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BioMed Research International
Volume 2013, Article ID 340568, 7 pages
Research Article

Reliabilities of Mental Rotation Tasks: Limits to the Assessment of Individual Differences

1German Paediatric Pain Centre, Children’s Hospital Datteln, Dr. Friedrich-Steiner Street 5, 45711 Datteln, Germany
2Department of Children’s Pain Therapy and Paediatric Palliative Medicine, Witten/Herdecke University, Alfred Herrhausen-Straße 50, 58448 Witten, Germany
3Westfälische Wilhelms-Universität Münster, Fliednerstr. 21, 48149 Münster, Germany

Received 9 April 2013; Revised 13 August 2013; Accepted 27 August 2013

Academic Editor: Alessandro Sale

Copyright © 2013 Gerrit Hirschfeld et al. This is an open access article distributed under the Creative Commons Attribution License, which permits unrestricted use, distribution, and reproduction in any medium, provided the original work is properly cited.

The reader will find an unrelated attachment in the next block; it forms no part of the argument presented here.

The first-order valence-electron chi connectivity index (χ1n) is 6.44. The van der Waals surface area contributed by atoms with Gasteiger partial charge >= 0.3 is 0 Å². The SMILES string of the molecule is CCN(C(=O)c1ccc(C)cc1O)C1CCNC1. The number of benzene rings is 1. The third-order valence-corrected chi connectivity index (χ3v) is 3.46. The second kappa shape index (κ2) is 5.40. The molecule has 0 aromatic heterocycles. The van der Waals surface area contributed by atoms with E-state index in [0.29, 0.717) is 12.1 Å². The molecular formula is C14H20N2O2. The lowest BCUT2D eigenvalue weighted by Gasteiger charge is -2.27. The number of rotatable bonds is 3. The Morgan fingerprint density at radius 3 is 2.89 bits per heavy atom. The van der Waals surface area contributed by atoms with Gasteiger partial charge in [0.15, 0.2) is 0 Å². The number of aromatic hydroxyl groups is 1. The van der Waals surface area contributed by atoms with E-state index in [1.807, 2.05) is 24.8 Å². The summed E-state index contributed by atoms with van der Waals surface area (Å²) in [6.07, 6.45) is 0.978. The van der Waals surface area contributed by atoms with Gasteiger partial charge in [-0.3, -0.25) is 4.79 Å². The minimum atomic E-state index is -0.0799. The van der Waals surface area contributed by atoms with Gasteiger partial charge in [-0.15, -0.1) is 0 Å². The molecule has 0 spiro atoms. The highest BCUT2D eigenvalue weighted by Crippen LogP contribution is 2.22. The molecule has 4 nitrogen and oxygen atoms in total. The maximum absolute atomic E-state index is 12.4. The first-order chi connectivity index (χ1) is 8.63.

Mental rotation tasks with objects and body parts as targets are widely used in cognitive neuropsychology. Even though these tasks are well established to study between-groups differences, the reliability on an individual level is largely unknown. We present a systematic study on the internal consistency and test-retest reliability of individual differences in mental rotation tasks comparing different target types and orders of presentations. In total participants ( for the retest) completed the mental rotation tasks with hands, feet, faces, and cars as targets. Different target types were presented in either randomly mixed blocks or blocks of homogeneous targets. Across all target types, the consistency (split-half reliability) and stability (test-retest reliabilities) were good or acceptable both for intercepts and slopes. At the level of individual targets, only intercepts showed acceptable reliabilities. Blocked presentations resulted in significantly faster and numerically more consistent and stable responses. Mental rotation tasks—especially in blocked variants—can be used to reliably assess individual differences in global processing speed. However, the assessment of the theoretically important slope parameter for individual targets requires further adaptations to mental rotation tests.